Fiat – Is It Really a “FEE-ott”?

There we were, Gail and I, with Filippo, owner and driver of a new model Fiat. It was nice, and comfortable for a small car. Filippo was driving us in and around Verona, Italy, for the grand tour. For Filippo, it seemed that driving was more of a non-contact demolition race. Yes, he is certainly an interesting driver. LOL!

Rules for driving in Italy? Sort of like “Rules in a knife fight?” a la Butch Cassidy and the Sundance Kid. In other words, NONE, at least for Filippo. More on Filippo’s daring demolition, uh driving, skills later.

Parking a Fiat in Italy

Man, could Filippo make it through unbelievable tight spots, traffic jams, and into even the most minute of parking places (those spaces about the right size for a motor scooter). Can anyone back a small Fiat into a 6 or 7 foot long parallel parking space? “NO,” you say? That’s what I thought, too. It looked impossible to me, and I can parallel park with the best of them. The constant beeping from the proximity sensor in the Fiat had Filippo cursing nonstop (in Italian, of course). He didn’t need the sensor anyway. He could easily have parallel parked the Fiat in that tiny space without it. Filippo maneuvered deftly as the sensor constantly beeped, he constantly cursed, and he repeated several times, “Si, si, capisco” (“Yes, yes, I know”) to the beeping sensor. He was obviously annoyed, talking to the sensor as if it could understand him. He wanted the sensor to know that HE knew he was close to taking the front bumper off of the car that he was backing up against – and the rear bumper off the one in front of us.

There were only several inches, (hmm, sorry, I was exaggerating – make that centimeters) between the three cars when he finished his demonstration and we were safely out of the perfectly parked car. We asked him about his Fiat. “Allora (well), first it is not a Fiat (FEE-ott).” It was a small lesson in Italian pronunciation. You see, in Italy, Fiat is pronounced FEE-it – like a gossiping woman from the rural south in the USA says”fit”. “Well, she just had herself a hissy FEE-it.”

Allora, Filippo’s demonstration that day was only one of the many Italian driving exhibitions we experienced. I’ll have to tell you about some more of them another day.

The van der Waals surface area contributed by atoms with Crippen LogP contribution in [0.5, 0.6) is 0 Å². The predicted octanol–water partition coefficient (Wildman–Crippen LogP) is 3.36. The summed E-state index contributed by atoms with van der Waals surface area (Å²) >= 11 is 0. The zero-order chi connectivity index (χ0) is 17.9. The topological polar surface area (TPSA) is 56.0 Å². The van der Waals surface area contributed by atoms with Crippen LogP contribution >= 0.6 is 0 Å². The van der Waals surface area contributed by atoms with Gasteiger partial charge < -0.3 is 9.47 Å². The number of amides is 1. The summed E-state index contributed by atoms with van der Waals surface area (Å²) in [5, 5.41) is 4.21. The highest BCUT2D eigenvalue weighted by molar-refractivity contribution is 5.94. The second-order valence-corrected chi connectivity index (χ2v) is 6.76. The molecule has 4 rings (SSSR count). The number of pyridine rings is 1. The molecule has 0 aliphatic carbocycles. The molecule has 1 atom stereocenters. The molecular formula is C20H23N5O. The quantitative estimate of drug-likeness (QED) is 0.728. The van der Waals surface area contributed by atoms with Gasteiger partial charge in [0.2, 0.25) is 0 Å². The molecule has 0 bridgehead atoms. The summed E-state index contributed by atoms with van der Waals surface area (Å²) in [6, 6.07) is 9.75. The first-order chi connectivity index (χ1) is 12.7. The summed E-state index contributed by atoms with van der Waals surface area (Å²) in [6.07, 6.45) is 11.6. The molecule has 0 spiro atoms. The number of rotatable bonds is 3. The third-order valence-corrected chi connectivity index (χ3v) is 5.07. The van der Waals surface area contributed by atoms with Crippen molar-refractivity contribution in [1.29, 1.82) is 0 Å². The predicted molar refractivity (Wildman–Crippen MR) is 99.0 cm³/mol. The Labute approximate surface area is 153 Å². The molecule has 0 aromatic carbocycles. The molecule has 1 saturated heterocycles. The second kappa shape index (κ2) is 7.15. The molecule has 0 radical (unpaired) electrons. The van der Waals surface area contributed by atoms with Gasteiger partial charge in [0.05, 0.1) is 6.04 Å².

At least the Fiat was bigger than a Smart Car. At that time, Smart Cars had not yet learned how to cross the pond into the US. And they call them “smart”, LOL. Not smart! Those things are about the size of a large motorcycle with a tin shell cover and maybe a radio. That way when you are being smashed by a semi truck, you can listen while your favorite station gives a traffic update on your accident, too.

Well (oops, “allora”), there was some drama later for Filippo in his minuscule parking space. It seems that there was a demonstration in the street that night after we left the really wonderful restaurant – where we had been harassed by rose peddlers, probably from Romania. What a nuisance. Unless, of course, you like having a gypsy trying to sell you dead roses every 10 or 15 minutes while you’re conversing and eating with your friends.

“Italian Standoff” with a Fiat

After the meal, as Filippo was attempting to leave his “cozy” parking space, the strada (street) was blocked by dozens of demonstrators for a cause “dear to their hearts”. What was dear to Filippo’s heart, though, was to leave and go the direction that he wanted to – into the demonstrators! (Never mind that that required a very tight U-turn on a very narrow street, but we had complete faith that Filippo could handle THAT!) We got to witness the Italian version of the “Mexican Standoff” right there in the street! The Polizia were called and there was a classic Italian shouting match. Did it matter that the cops were siding with the majority? NO! Not to Filippo. He continued on, in his hot-headed Italian way (or American way, for that matter). 🙂

We tried to talk him off his soap box but he was stuck – too much Grappa, maybe. Grappa, if you don’t know, is a type of liqueur – extremely strong! It is made from the dregs of the grapes after the good juice has been removed for making wine.

Finally it was finished and we still had a ride home. Not with the Polizia, but with the dare-devil demonstrative Filippo. In his FEE-it. Whew.

parked fiat